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Patrick McLaughlin who retired as Garda Commissioner in 1983 Screengrab via RTÉ/YouTube
State Papers

Phone tapping: Papers reveal garda commissioner's belief that he had no choice but to retire

The Fine Gael-led government’s insistence in 1983 that two senior garda officers were not forced to retire over the phone tapping scandal is at odds with State papers released this month.

THE GOVERNMENT’S INSISTENCE in 1983 that two of the most senior gardaí in the State were not asked to resign or retire over the phone tapping scandal is undermined by details that have emerged in documents released under the 30-year rule.

State papers disclosed by the National Archives this month contain a letter from the Garda Commissioner Patrick McLaughlin to the then Justice Minister Michael Noonan in the senior garda says “it is apparent that you and the Government feel that I have not lived up adequately to my responsibilities”.

The letter, informing Noonan of his decision to retire the following month, came on foot of a conversation between the pair on 19 January 1983 – just as the scandal was about the break – which had led McLaughlin to his beliefs as outlined in the letter dated 20 January.

Noonan insisted to the media at the time that both McLaughlin and his deputy commissioner Joseph Ainsworth were not asked to resign and that “there was no question of asking them to retire”.

But records from the Department of the Taoiseach reveal a draft of government minutes entitled ‘Garda Siochána: Removal of Commissioner and Deputy Commissioner from Office’:


The draft minutes detail how the Minister was seeking authorisation to inform them “that the government have lost confidence in them” and “that, on that account, the government propose to remove them from those offices”. A handwritten note inserts the word ‘consider’ between ‘to’ and ‘remove’.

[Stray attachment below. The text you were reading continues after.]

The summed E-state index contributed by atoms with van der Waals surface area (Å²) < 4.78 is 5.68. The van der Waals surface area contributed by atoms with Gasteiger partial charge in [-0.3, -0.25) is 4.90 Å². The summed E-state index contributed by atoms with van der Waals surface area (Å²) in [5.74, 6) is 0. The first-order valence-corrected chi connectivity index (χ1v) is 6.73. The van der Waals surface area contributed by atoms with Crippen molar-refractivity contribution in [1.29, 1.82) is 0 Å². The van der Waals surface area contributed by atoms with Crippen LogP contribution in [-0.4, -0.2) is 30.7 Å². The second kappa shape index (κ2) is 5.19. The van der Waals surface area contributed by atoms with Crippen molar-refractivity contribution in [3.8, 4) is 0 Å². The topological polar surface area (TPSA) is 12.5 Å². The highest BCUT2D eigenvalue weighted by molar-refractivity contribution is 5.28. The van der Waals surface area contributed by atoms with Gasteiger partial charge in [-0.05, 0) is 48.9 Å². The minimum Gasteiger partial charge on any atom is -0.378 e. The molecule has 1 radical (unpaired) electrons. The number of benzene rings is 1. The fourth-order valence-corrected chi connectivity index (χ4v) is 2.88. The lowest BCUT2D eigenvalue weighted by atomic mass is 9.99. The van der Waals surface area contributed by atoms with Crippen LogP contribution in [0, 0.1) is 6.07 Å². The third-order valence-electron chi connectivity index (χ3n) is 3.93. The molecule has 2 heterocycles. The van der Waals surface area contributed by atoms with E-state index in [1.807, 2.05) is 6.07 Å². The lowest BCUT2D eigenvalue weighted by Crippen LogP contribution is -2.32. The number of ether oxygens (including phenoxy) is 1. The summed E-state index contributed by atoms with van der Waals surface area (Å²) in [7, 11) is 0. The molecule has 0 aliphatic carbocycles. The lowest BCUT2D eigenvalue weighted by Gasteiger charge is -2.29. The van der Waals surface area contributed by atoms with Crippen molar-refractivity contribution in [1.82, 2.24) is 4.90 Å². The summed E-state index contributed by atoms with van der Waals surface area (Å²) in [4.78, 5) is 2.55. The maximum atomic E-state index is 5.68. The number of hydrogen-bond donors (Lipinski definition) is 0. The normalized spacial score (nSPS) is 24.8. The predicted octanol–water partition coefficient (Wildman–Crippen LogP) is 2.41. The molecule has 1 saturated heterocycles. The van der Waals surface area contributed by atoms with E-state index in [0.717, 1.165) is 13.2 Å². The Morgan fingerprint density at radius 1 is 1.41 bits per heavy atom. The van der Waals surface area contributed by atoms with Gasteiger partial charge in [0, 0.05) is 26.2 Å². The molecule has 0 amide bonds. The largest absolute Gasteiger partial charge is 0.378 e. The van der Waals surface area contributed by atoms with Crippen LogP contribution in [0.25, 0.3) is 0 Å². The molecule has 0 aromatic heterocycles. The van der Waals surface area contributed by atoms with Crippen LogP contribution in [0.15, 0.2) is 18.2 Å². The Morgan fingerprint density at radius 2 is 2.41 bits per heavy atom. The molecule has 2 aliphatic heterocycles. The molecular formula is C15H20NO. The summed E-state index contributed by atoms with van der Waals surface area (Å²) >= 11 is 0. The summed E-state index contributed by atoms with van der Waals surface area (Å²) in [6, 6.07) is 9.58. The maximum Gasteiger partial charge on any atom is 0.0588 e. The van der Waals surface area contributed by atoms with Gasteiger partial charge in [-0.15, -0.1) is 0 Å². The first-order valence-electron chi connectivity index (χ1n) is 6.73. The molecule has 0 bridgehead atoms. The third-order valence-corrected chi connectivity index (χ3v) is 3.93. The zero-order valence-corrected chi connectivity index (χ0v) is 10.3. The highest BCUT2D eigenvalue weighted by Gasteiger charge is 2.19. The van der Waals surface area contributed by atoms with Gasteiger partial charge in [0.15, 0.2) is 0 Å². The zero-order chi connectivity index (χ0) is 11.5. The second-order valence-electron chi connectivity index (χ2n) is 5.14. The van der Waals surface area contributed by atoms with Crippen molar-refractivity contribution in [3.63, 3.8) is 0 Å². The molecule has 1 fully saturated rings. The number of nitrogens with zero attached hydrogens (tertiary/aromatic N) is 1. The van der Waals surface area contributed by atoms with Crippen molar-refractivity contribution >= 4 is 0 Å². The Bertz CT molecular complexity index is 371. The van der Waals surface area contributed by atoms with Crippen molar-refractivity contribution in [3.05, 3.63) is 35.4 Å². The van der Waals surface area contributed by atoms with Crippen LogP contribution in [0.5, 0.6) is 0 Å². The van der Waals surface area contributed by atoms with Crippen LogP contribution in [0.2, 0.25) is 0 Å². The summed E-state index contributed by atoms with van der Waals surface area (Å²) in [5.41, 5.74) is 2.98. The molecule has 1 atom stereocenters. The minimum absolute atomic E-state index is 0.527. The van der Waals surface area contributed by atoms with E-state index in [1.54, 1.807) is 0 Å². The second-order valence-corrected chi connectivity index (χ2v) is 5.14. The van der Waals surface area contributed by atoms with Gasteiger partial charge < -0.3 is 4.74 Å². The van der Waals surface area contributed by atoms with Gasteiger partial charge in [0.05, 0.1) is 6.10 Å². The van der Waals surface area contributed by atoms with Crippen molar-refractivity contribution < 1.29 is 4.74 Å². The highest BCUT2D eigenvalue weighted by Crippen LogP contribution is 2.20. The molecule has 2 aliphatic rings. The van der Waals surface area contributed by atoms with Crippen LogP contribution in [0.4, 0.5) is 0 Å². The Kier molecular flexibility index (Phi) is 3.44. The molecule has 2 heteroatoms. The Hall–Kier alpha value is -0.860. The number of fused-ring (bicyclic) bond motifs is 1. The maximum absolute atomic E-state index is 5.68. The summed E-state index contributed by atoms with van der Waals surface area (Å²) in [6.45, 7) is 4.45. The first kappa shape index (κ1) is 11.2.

Later drafts use far more diplomatic language and Noonan instead seeks authorisation from government to inform both McLaughlin and Ainsworth that if interviews with them “develop on lines that suggested to him [Noonan] that it would be necessary or appropriate to do so, he should 1. indicate to them that a situation might develop where their continuance in office could come into question, and 2. invite them to make any comments that they might wish to make in that context”.

The documents released this month also detail McLaughlin’s letter to Noonan on the day that the scandal broke, in which the outgoing commissioner writes: “In particular I am thought by you not to have measured up in the exercise of control relative to the matters discussed.”

“In the circumstances it would not be appropriate for me to try to continue in the post.”


He states that his retirement on 1 February “does not mean that I am in away culpable in the controversy” beyond, he writes, signing a ‘postal warrant’ for the tapping of Irish Independent journalist Bruce Arnold’s phone.

He goes on to say that neither Arnold, nor Sunday Tribune political correspondent Geraldine Kennedy, were found to have any connections to criminality and that the request for warrants to intercept their conversations came from the Minister for Justice, Seán Doherty, and not from within the garda force.

McLaughlin writes that he had no knowledge of the supply of a tape recorder to then Tánaiste and Finance Minister Ray MacSharry for recording a conversation with Martin O’Donoghue, but noted: “If we are requested to supply something to a Government Minister we have very little option but to comply.”

See National Archives, Reference 2013/100/115

‘Ireland’s Watergate’: How the phone tapping scandal would led to Haughey’s downfall… eventually

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